It’s a little disappointing that the Legislature agreed to offer a $115 million incentive package to the Carolina Panthers to build a new practice facility and move its headquarters a few miles south from Charlotte to Rock Hill.
Even after Panthers owner David Tepper threatened to keep the headquarters in Charlotte if the Legislature didn’t acquiesce to his demands, we weren’t completely convinced that the deal was off. Professional sports teams are notorious for playing governments against each other to extract concessions, and Charlotte apparently wasn’t playing the game. Even if the move was off, we were never convinced that it was worth anywhere near the $188 million in annual tax revenue and 5,715 jobs that the state Commerce Department claimed.
Even top Panthers advocates in the Senate acknowledged in a week of debate that the economic projections were a stretch — although not as much as Gov. Henry McMaster’s over-the-top assertion that luring a football practice field in our state would be as significant as Boeing or BMW. And as supporters kept reminding us, most of the incentive package was tied directly to how many new jobs come to South Carolina: If the Panthers deliver only half the promised jobs, they get only half the tax credits. Indeed, as supporters also kept reminding us, all the Legislature was really voting on was those tax credits — temporary tax cuts in return for new jobs.
Critics were simply using H.4243, which changes the tax definition of a full-time employee to include the Panthers players, as leverage to debate the truly questionable part of the package: $40 million up front to build an interstate interchange for the team. That didn’t need legislative approval; it’s the sort of thing the Commerce Department already has the authority to dole out whenever it sees fit. And that’s the problem.
Or at least the potential problem.
Maybe we’ll find out that the absurd assumptions the agency used to justify this project were an anomaly, and that it uses solid numbers to justify all of its other recruitment deals. Clearly, the department under Secretary Bobby Hitt has had some remarkable successes that have benefited our entire state tremendously.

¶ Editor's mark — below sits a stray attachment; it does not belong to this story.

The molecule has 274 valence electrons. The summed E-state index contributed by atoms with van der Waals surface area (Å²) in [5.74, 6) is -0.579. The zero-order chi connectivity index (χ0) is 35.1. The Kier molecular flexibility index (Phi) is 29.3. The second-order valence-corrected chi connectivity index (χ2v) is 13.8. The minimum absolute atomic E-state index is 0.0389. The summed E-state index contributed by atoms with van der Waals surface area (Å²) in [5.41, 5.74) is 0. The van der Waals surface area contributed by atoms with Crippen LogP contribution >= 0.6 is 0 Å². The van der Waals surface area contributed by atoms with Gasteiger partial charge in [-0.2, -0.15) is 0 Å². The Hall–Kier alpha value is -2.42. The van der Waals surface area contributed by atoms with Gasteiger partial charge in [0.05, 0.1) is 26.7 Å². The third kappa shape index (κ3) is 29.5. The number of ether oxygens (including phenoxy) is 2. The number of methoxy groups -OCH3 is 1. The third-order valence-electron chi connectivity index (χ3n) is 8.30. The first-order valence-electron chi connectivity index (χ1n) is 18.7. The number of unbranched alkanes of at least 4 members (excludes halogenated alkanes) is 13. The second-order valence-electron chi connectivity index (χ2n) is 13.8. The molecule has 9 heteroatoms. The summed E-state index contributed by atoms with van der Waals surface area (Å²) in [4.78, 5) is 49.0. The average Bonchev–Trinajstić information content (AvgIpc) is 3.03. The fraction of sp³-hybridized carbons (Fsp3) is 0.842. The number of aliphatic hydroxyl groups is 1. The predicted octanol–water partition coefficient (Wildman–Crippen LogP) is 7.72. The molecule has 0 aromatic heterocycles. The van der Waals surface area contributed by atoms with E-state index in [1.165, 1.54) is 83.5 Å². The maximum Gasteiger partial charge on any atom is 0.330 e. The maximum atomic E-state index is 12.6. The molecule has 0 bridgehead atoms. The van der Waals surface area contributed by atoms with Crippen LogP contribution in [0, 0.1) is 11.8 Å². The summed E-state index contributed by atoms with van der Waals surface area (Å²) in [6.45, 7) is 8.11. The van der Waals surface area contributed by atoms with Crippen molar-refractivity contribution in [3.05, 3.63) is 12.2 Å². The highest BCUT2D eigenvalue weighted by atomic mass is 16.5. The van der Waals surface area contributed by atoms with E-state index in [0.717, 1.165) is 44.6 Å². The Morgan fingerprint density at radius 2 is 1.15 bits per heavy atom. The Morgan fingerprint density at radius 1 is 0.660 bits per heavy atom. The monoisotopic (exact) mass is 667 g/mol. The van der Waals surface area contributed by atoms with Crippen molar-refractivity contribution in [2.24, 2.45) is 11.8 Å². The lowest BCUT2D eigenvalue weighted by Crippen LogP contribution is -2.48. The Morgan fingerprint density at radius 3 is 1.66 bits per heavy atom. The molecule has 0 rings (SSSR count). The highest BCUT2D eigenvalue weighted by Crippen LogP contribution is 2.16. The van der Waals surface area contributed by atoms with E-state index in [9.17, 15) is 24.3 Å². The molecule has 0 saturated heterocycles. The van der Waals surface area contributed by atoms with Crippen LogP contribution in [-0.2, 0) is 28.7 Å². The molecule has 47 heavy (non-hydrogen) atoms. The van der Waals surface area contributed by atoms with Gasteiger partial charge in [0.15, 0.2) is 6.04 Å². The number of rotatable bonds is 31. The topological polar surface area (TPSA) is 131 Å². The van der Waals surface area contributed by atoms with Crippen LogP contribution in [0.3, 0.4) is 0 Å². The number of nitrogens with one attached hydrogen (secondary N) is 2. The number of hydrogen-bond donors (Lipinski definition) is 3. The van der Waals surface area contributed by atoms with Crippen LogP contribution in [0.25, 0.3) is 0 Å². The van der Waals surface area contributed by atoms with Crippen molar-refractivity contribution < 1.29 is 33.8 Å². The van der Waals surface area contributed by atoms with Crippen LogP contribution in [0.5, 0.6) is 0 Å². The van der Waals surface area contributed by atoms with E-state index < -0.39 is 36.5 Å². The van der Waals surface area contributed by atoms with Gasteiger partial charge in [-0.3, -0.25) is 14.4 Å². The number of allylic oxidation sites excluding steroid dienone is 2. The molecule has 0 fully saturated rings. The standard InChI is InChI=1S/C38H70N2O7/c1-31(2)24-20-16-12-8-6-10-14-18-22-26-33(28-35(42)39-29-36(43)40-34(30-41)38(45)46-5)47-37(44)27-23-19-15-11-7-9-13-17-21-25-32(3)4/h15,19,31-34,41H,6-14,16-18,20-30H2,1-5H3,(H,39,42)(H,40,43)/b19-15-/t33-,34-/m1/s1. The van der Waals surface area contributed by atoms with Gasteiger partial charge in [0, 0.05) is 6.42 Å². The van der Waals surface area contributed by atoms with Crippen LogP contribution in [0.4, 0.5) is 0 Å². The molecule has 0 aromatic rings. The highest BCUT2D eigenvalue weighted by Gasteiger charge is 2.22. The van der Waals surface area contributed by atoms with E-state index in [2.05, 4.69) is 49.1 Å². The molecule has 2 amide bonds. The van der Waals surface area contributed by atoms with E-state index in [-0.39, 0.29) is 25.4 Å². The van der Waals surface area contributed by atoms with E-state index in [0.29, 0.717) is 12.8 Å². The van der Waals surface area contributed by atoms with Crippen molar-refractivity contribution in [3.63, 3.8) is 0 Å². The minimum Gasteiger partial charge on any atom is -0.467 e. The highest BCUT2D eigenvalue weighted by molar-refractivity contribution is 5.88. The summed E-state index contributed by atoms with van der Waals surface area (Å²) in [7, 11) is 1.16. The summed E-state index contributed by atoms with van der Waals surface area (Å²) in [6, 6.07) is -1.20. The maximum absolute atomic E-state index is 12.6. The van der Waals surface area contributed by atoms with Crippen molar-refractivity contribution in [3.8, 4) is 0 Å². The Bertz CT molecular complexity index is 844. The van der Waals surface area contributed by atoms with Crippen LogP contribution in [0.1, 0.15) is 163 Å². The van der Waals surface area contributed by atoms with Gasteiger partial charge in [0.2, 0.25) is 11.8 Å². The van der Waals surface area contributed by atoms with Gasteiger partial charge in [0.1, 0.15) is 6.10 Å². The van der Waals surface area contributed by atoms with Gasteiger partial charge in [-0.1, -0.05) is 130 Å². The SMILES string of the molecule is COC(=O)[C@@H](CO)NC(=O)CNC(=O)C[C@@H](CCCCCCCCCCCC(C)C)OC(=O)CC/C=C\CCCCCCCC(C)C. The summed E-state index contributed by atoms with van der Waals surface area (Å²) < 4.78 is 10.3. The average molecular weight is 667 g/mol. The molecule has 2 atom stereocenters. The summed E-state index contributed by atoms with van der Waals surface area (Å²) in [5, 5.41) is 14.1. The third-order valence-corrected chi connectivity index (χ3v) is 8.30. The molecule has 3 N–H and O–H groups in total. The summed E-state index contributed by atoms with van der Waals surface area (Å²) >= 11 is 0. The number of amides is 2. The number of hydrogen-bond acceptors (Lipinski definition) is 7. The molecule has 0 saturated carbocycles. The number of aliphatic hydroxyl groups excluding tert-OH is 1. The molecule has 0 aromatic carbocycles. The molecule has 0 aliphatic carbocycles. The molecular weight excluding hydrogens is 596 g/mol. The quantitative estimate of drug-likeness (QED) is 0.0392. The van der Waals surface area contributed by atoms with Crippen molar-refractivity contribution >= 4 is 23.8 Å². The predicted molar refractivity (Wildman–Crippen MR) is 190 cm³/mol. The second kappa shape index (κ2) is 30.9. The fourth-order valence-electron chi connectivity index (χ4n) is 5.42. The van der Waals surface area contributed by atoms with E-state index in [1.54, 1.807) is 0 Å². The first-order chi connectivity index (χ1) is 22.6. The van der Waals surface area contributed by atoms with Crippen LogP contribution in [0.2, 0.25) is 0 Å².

Incentives also are an important tool in helping existing businesses grow and create jobs for South Carolinians. Maintaining a strong pro-business climate is crucial to the economy.
But we don’t really know whether everything has been a success, because the department keeps secret most of its incentives — and perhaps more important, the calculations that justify those incentives. The only reason we saw the assumptions behind the Panthers deal was that Mr. McMaster hoped that making them public would persuade the Legislature to agree to a change to state law that was needed to make the Panthers meet the tax-credit requirements.
In exchange for critics’ agreement to let the bill pass, supporters agreed to require the Commerce Department to produce an annual report of state economic incentives worth $100,000 or more; the House will still need to sign off on that before it can become law. That kind of transparency is a good start until the Legislative Audit Council completes a study, requested by a bipartisan group of senators, of all economic incentives going back 10 years.
For his part, Mr. McMaster says he welcomes the audit — he’d just like it to go back further. And the governor, long an advocate of government transparency, told us that he would support making the details of economic incentives public, with a few exceptions. That’s good news.
The reality is that we sometimes have to offer economic incentives to convince companies to move to South Carolina. But we need to make sure we’re giving out those incentives only when we really need to — and that we’re getting more in return than we’re giving away.